On Plane-Boarding-Efficiency and Self-Promotion

2014-11-26 Boarding Planes

I got about half way through this article about the fastest way to board airplanes when I read this line:

The same optimization routine that can solve the traveling salesman problem can be applied to airplane boarding. Drawing from its results, I’ve proposed an optimum boarding method. In this approach, often called the Steffen method…

My first thought when I read this was, “The author of this article better not be named Steffen.” He is. My second thought was to point out the passage to my wife, and say, “Please never do that when you’ve got your PhD.” She just groaned and rolled her eyes. Trying to get people to accept a theory or a method based on your own name is the academic equivalent of trying to give yourself a nickname. Not only will it not help matters, it’s just not done. If the method or the theory is awesome, it will be named after you. Maybe. That will actually depend on whether or not you have cadres of extremely loyal grad students and/or other ardent supporters not yourself who will go promulgate the name on your behalf. Most importantly, however, if the method or theory isn’t awesome, it’s not going to be named after you or anyone else. And this theory isn’t that awesome.

In field tests, this method has outperformed all others. In a test with 72 passengers it was nearly twice as fast as boarding back-to-front or in rotating blocks of rows, methods commonly used in the industry. It was 20 to 30 percent faster than more-optimized boarding methods such as random boarding, when people get on without regard to where their assigned seats are. It also beat boarding windows-middle-aisle. My method even outperformed the industry gold standard of open seating, used by Southwest airlines. That’s when passengers don’t have assigned seats at all.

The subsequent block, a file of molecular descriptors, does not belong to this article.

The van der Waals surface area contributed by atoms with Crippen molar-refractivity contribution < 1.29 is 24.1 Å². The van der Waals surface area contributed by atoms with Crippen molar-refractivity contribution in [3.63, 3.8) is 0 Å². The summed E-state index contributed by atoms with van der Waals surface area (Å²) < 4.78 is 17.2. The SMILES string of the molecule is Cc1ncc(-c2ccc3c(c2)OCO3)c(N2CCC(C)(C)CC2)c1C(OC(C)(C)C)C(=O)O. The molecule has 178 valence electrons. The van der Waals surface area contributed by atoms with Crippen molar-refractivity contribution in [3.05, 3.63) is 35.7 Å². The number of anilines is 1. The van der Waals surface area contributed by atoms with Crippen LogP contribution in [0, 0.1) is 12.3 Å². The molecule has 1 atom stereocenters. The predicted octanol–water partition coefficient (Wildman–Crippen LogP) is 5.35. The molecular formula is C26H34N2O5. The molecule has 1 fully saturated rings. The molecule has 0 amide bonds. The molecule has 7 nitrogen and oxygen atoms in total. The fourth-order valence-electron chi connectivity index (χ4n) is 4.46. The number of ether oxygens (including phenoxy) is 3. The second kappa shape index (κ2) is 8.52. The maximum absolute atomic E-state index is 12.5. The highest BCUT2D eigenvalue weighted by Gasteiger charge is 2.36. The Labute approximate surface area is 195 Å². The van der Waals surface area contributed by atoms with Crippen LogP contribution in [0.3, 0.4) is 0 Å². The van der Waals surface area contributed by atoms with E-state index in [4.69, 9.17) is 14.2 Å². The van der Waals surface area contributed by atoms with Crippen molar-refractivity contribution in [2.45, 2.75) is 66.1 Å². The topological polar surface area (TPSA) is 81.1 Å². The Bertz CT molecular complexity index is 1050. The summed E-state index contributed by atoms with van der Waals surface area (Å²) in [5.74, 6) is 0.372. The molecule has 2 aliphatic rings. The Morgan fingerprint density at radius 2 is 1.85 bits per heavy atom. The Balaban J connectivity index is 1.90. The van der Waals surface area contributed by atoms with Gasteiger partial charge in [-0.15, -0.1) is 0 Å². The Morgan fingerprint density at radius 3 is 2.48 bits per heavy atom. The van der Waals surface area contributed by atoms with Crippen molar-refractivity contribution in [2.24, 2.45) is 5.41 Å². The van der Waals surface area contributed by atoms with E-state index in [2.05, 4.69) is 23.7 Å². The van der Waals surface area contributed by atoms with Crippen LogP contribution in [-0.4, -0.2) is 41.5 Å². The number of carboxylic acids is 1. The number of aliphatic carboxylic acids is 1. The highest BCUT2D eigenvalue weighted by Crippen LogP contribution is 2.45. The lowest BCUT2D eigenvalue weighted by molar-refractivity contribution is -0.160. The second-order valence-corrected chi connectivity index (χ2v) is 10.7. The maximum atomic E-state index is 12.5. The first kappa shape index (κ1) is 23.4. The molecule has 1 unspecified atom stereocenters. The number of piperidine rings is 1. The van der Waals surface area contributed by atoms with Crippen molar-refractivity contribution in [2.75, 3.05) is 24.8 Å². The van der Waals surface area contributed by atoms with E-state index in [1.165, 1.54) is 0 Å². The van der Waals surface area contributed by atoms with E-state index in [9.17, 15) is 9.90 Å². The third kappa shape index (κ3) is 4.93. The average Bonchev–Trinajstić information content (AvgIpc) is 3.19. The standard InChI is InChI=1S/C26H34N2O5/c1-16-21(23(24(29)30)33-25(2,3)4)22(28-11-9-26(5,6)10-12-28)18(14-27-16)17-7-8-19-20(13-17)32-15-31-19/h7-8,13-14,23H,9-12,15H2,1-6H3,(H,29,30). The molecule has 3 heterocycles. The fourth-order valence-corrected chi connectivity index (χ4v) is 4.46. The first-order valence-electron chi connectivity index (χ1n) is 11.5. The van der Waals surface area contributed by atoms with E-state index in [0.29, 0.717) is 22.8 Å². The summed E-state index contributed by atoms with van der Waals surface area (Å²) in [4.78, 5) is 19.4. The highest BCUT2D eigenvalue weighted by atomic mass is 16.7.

Steffen's Method, Illustrated by Steffen.
Steffen’s Method, Illustrated by Steffen.

First, if Steffen says his method outperformed Southwest’s method (no assigned seats) but doesn’t provide a number, I’d guess it was by less than 20%.1 So you get an improvement of 20% (or less) in exchange for a boarding pattern that looks like the image to the right. The thing to notice there is that the first person who is seated (bottom right, which corresponds to the rear right of the airplane) boards 24 spaces ahead of the person they are sitting next to.

Think about the way people travel. When it’s in pairs or groups, they like to sit together. In order for this to work, you would have to line up with 24 people (or more, depending on the size of the plane) between you and the person you’re traveling with. If it’s your spouse and you want to be together, that’s a mild annoyance. If it’s a child or someone who needs even a little bit of help, that’s a pretty serious issue. And even if it’s another adult, there are still going to be all kinds of problems with who-carries-what. Not to mention people will game the system so that the person who goes first is going to be the one who carries all the carry-ons to get them stowed.

All methods have drawbacks, and I’m sure Steffen’s method probably isn’t worse, in aggregate, than other methods. But, in my humble opinion, that inconvenience of breaking up parties of travelers (in addition to the headache of keeping your passengers in exact order) probably outweigh the 20%-or-less time benefits.